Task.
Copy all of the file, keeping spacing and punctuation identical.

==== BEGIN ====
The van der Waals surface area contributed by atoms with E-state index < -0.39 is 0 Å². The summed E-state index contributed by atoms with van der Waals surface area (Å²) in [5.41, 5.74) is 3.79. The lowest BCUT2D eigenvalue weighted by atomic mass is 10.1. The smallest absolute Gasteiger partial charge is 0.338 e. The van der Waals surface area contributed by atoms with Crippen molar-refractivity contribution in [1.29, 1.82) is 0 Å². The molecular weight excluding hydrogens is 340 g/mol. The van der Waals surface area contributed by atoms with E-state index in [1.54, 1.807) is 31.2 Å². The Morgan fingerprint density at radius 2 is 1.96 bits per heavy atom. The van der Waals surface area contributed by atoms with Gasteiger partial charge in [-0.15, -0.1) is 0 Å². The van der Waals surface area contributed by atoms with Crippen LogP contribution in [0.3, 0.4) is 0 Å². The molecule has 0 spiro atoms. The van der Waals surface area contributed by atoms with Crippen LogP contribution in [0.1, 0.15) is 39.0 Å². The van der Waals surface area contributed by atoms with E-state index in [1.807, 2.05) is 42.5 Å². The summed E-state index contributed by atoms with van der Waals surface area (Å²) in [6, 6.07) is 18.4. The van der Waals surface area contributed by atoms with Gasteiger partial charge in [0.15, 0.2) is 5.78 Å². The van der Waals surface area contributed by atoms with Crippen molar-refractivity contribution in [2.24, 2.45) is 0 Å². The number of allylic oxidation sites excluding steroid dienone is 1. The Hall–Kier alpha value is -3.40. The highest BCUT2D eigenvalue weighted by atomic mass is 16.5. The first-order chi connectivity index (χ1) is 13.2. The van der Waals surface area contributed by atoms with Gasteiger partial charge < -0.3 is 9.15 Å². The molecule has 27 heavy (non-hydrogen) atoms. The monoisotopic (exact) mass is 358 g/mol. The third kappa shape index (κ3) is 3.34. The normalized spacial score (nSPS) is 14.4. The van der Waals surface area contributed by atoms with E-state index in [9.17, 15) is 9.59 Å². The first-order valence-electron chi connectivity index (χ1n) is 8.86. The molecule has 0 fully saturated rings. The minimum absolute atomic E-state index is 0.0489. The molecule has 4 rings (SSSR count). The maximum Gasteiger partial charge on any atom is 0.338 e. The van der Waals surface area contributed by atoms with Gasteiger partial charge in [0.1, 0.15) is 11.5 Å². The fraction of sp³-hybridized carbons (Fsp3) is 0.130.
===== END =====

The van der Waals surface area contributed by atoms with E-state index < -0.39 is 0 Å². The summed E-state index contributed by atoms with van der Waals surface area (Å²) in [5.41, 5.74) is 3.79. The lowest BCUT2D eigenvalue weighted by atomic mass is 10.1. The smallest absolute Gasteiger partial charge is 0.338 e. The van der Waals surface area contributed by atoms with Crippen molar-refractivity contribution in [1.29, 1.82) is 0 Å². The molecular weight excluding hydrogens is 340 g/mol. The van der Waals surface area contributed by atoms with E-state index in [1.54, 1.807) is 31.2 Å². The Morgan fingerprint density at radius 2 is 1.96 bits per heavy atom. The van der Waals surface area contributed by atoms with Gasteiger partial charge in [-0.15, -0.1) is 0 Å². The van der Waals surface area contributed by atoms with Crippen LogP contribution in [0.3, 0.4) is 0 Å². The molecule has 0 spiro atoms. The van der Waals surface area contributed by atoms with Crippen LogP contribution in [0.1, 0.15) is 39.0 Å². The van der Waals surface area contributed by atoms with E-state index in [1.807, 2.05) is 42.5 Å². The summed E-state index contributed by atoms with van der Waals surface area (Å²) in [6, 6.07) is 18.4. The van der Waals surface area contributed by atoms with Gasteiger partial charge in [0.15, 0.2) is 5.78 Å². The van der Waals surface area contributed by atoms with Crippen molar-refractivity contribution in [2.24, 2.45) is 0 Å². The number of allylic oxidation sites excluding steroid dienone is 1. The Hall–Kier alpha value is -3.40. The highest BCUT2D eigenvalue weighted by atomic mass is 16.5. The first-order chi connectivity index (χ1) is 13.2. The van der Waals surface area contributed by atoms with Gasteiger partial charge < -0.3 is 9.15 Å². The molecule has 27 heavy (non-hydrogen) atoms. The monoisotopic (exact) mass is 358 g/mol. The third kappa shape index (κ3) is 3.34. The normalized spacial score (nSPS) is 14.4. The van der Waals surface area contributed by atoms with E-state index in [9.17, 15) is 9.59 Å². The first-order valence-electron chi connectivity index (χ1n) is 8.86. The molecule has 0 fully saturated rings. The minimum absolute atomic E-state index is 0.0489. The molecule has 4 rings (SSSR count). The maximum Gasteiger partial charge on any atom is 0.338 e. The van der Waals surface area contributed by atoms with Gasteiger partial charge in [0.1, 0.15) is 11.5 Å². The fraction of sp³-hybridized carbons (Fsp3) is 0.130.